Muara Angke

Muara Angke


steeps itself in grimy floodwaters

where shirtless kids splash and scream

and rusty buses churn a wake that laps

black flotsam at shacks’ doors. They sell

cell phone cases and illegagl DVD. Veggies

are ripe and all here sits pungent of fish

and everything fried in oil far too old.


It’s a place of too much smoke

and too few smiles. Dirt too caked

and hope too withered.


Cats are sleek and chubby,

fishing fish heads and fish guts

from street gutters, chewing

amid the din.


Above, across the bay and reflected

in the flood now rippling mad from

childhood splashes, looms the many stories

of luxury waterfront living—tiny

spaces trapping men like ants crawling

up and down and up and down and out

in white collars into the town on motorbikes or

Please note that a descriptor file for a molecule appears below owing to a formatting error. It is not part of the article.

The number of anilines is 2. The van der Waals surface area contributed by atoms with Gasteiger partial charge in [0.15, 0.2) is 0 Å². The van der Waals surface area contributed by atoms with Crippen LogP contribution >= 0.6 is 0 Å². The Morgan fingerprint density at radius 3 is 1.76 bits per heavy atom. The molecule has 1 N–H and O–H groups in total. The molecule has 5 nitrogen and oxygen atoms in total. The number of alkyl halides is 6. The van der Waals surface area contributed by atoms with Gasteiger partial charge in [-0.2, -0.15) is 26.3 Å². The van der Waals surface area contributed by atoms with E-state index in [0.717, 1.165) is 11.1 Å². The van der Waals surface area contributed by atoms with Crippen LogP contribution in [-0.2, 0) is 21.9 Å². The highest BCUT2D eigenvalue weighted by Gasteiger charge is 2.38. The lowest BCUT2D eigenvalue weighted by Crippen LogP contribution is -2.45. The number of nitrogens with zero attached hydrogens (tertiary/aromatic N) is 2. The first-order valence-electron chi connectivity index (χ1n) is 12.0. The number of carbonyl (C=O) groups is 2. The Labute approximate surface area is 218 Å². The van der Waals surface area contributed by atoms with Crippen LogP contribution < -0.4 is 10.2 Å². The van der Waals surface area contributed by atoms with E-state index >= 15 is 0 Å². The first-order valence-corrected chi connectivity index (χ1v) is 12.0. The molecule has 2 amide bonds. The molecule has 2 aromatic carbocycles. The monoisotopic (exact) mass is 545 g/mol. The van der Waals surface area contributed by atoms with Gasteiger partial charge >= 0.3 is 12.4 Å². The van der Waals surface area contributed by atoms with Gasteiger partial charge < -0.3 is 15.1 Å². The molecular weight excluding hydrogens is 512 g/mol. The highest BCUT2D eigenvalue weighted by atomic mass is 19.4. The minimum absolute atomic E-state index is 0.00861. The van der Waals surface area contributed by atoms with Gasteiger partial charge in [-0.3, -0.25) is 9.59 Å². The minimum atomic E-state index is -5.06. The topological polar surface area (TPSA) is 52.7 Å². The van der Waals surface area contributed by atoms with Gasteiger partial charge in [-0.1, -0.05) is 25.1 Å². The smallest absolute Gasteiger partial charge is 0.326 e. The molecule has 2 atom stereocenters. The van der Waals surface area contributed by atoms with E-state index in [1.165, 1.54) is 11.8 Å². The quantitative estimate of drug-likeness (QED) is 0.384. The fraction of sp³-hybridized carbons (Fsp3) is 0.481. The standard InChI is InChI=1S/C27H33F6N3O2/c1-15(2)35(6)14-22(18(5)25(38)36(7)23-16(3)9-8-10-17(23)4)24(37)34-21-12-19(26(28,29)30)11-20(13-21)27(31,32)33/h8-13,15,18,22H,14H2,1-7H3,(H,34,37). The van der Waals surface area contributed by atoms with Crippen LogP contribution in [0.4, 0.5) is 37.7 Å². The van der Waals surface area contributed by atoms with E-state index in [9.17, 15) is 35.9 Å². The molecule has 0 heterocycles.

taxis—home to get their veggies

in supermarkets with slick tile floors

and fluorescent lights.


Muara Angke’s shops squat low

in the shadow, low in the floodwater.

And as the man with a thin mustache

scoops thin noodles into his tired jaws,

he watches children squeal in bowls

of laughter, and keep splashing.

They will learn, soon enough, why

men don’t smile,

while the luxury waterfront housing looms across the bay.


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